Troubadourable folk buddies Simon and Garfunkel once sang that "it's all happening at the zoo" before retiring from music to live out their days serenely basking in the reptile habitat. Get happening with today's Groupon to Jungle of Love: Cocktails for Conservation at the Chattanooga Zoo, which takes place from 6 p.m. to 8 p.m. on Friday, February 10. All proceeds from the event benefit wildlife conservation efforts at the Chattanooga Zoo. Choose between the following options:
- For $30, you get two tickets (a $60 value).
- For $60, you get four tickets (a $120 value).
Celebrating it's 75th year, the Chattanooga Zoo's Education Center invites pairs of significant others and friends to sip libations while surrounded by the zoo's cuddly residents for an after-hours event. While clutching a complimentary chalice of beer or wine or an alternative tipple from the cash bar, attendees attentively listen as zoo gurus regale them with tidbits regarding the zoo's animal-conservation projects and partnerships, and then view myriad animals engaging in nocturnal activities such as Texas hold'em. The zoo houses and respectfully maintains such tropical-rainforest-dwelling creatures as the capybara, spider monkeys, and jaguars, and species from around the world including the dromedary camel, snow leopards, and the elusive casual-clothes-wearing junior-high principal.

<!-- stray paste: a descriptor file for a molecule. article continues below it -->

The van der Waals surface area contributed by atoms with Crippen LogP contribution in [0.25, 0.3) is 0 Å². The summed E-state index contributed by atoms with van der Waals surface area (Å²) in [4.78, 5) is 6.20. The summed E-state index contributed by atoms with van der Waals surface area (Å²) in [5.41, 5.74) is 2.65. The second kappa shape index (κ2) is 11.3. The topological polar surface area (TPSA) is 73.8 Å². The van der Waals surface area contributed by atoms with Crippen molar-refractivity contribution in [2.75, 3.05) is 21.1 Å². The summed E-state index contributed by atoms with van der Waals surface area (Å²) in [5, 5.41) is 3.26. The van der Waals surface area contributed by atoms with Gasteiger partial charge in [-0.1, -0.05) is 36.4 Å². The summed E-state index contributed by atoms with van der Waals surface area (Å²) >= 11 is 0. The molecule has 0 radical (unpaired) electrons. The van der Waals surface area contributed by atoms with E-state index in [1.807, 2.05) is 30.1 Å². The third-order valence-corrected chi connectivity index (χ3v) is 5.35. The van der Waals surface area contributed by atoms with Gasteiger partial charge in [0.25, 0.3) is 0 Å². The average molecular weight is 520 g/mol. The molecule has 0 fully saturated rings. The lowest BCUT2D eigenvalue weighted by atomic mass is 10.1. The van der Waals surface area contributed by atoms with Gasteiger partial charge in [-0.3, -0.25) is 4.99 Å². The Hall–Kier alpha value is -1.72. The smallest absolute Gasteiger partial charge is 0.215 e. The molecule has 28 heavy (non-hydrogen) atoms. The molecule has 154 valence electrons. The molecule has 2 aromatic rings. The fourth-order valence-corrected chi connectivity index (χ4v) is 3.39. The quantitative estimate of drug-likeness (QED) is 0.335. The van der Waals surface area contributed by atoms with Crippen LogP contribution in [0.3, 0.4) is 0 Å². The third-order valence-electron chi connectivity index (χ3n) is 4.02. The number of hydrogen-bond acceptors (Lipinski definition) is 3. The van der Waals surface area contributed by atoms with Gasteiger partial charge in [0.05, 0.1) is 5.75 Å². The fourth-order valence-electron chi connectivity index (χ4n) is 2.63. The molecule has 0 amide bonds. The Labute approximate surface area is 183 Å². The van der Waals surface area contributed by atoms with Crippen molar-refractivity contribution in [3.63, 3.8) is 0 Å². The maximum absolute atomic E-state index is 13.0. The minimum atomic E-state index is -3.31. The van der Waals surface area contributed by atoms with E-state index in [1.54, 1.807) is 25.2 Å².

The Chattanooga Zoo opened its doors in 1937 with an exhibit containing two rhesus monkeys. Pretty soon, it had expanded to include bobcats, lions, and gators, until eventually becoming the venerable non-profit institution it is today, supporting conservation efforts for rare and endangered species around the world.
In the zoo's forest area, chimps, wildcats, and tortoises roam their habitats to the sound of churning water beneath two waterfalls. Red pandas scurry around a Himalayan habitat, and spider monkeys spin gossamer webs in the jungle area. Kids can play with goats and sheep at the petting zoo, or take a few revolutions on the carousel. With a refurbished frame from 1927, it spins guests on the backs of hand-carved seats fashioned after endangered animals such as snow leopards and low lying gorillas.
Behind the scenes, the zoo's caretakers work to rehabilitate hundreds of animals each year so that they can return to the wild. They also lead conservation efforts for rare species—including snow leopards, fennec foxes, and cotton-top tamarins—and educate thousands of students annually with interactive events catered to school curricula.